Cast your mind back to the mid-eighties, when Nick Faldo was working with David Leadbetter to re-build his swing.
One of their most commonly used drills was the towel drill, and here we are some thirty years later, still talking about the same drill.
Take a look at the first picture and you will see that I have placed a large rolled up towel under my arms. I have then proceeded to make a half swing, making sure that the towel stays firmly in place.
When the arms and body are not working in sync/harmony, the towel will drop to the ground. The term for keeping it all together is being connected. When your swing becomes disconnected, that is when you start hitting the ball all over the place, as the line back down to the ball varies considerably.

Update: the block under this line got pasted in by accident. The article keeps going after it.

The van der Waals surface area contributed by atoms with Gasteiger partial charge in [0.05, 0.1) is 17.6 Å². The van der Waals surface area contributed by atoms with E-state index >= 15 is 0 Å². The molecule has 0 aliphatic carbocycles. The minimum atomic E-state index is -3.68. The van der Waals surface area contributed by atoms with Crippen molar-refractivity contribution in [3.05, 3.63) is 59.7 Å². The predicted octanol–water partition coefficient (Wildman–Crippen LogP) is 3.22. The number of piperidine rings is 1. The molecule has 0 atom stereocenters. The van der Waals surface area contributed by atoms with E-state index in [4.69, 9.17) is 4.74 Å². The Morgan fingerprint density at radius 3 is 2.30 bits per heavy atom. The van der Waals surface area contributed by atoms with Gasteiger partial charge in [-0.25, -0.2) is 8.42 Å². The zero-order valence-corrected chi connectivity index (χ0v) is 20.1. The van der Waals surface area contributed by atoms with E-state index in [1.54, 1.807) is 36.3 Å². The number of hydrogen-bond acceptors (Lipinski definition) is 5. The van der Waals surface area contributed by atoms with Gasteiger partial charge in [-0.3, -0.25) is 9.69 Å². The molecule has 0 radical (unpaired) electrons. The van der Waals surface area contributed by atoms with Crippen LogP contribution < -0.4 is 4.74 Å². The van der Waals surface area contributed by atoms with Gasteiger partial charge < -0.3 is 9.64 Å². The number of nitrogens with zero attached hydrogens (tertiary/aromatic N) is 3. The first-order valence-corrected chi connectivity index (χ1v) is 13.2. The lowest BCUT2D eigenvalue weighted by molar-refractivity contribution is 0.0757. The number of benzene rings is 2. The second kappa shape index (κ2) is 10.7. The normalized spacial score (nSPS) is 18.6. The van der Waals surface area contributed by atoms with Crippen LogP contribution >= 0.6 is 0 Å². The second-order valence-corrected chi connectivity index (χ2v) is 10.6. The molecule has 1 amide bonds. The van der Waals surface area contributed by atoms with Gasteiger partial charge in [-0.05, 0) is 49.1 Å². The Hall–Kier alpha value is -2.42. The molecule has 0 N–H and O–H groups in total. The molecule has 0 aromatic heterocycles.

Now have a glance at the second picture. This time I have struck the ball, yet my hands have finished at the three o’clock position with the towel still firmly held in place. At this point my entire body is facing towards the target, my weight is now fully on my left side, with my head/eyes up following the flight of the ball.
This type of action used to be referred to as a body release - the unwinding motion through the impact area, allowed the club face to naturally square up. This is a good consistent way to play golf, rather than being a handsy, wristy, flicky, type of player, which is a very inconsistent way to play. Most of the top players in today’s modern game have very passive hands through impact. One of the main reasons why they are the top players is that they are so steady and reliable.
Which category do you fit into? If you are not very consistent try this simple towel drill out with a few half swings. You will very quickly begin to hit the ball better and much more accurately. Give it a try, you just might like it! Next week: Putting tips